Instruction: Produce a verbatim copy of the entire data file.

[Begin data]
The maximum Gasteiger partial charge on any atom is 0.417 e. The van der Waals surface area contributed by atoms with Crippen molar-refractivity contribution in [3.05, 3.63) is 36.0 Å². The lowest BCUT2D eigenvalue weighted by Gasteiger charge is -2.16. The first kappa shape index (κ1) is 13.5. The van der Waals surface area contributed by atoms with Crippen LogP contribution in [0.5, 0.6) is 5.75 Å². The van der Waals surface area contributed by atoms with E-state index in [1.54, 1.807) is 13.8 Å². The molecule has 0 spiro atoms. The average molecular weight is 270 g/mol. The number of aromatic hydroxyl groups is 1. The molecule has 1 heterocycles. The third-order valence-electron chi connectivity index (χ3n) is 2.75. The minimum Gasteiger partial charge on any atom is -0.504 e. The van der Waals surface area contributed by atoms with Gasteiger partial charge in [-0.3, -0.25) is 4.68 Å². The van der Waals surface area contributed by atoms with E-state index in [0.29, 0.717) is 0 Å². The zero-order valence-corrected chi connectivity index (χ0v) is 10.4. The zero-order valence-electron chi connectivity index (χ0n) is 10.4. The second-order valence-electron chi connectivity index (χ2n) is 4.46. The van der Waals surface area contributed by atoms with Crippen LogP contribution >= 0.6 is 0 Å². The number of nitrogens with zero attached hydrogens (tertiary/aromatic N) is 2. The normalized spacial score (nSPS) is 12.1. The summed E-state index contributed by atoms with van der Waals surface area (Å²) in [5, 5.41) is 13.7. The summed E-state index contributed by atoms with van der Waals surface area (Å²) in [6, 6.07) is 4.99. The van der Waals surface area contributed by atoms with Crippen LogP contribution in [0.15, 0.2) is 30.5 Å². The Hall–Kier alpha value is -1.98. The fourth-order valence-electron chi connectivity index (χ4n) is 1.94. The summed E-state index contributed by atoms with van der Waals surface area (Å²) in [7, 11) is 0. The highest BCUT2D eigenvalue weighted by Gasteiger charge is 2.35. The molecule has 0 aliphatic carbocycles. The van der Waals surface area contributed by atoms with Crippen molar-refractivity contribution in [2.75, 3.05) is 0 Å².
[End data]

The maximum Gasteiger partial charge on any atom is 0.417 e. The van der Waals surface area contributed by atoms with Crippen molar-refractivity contribution in [3.05, 3.63) is 36.0 Å². The lowest BCUT2D eigenvalue weighted by Gasteiger charge is -2.16. The first kappa shape index (κ1) is 13.5. The van der Waals surface area contributed by atoms with Crippen LogP contribution in [0.5, 0.6) is 5.75 Å². The van der Waals surface area contributed by atoms with E-state index in [1.54, 1.807) is 13.8 Å². The molecule has 0 spiro atoms. The average molecular weight is 270 g/mol. The number of aromatic hydroxyl groups is 1. The molecule has 1 heterocycles. The third-order valence-electron chi connectivity index (χ3n) is 2.75. The minimum Gasteiger partial charge on any atom is -0.504 e. The van der Waals surface area contributed by atoms with Gasteiger partial charge in [-0.3, -0.25) is 4.68 Å². The van der Waals surface area contributed by atoms with E-state index in [0.29, 0.717) is 0 Å². The zero-order valence-corrected chi connectivity index (χ0v) is 10.4. The zero-order valence-electron chi connectivity index (χ0n) is 10.4. The second-order valence-electron chi connectivity index (χ2n) is 4.46. The van der Waals surface area contributed by atoms with Crippen LogP contribution >= 0.6 is 0 Å². The number of nitrogens with zero attached hydrogens (tertiary/aromatic N) is 2. The normalized spacial score (nSPS) is 12.1. The summed E-state index contributed by atoms with van der Waals surface area (Å²) in [5, 5.41) is 13.7. The summed E-state index contributed by atoms with van der Waals surface area (Å²) in [6, 6.07) is 4.99. The van der Waals surface area contributed by atoms with Crippen LogP contribution in [0.15, 0.2) is 30.5 Å². The Hall–Kier alpha value is -1.98. The fourth-order valence-electron chi connectivity index (χ4n) is 1.94. The summed E-state index contributed by atoms with van der Waals surface area (Å²) in [7, 11) is 0. The highest BCUT2D eigenvalue weighted by Gasteiger charge is 2.35. The molecule has 0 aliphatic carbocycles. The van der Waals surface area contributed by atoms with Crippen molar-refractivity contribution in [2.75, 3.05) is 0 Å².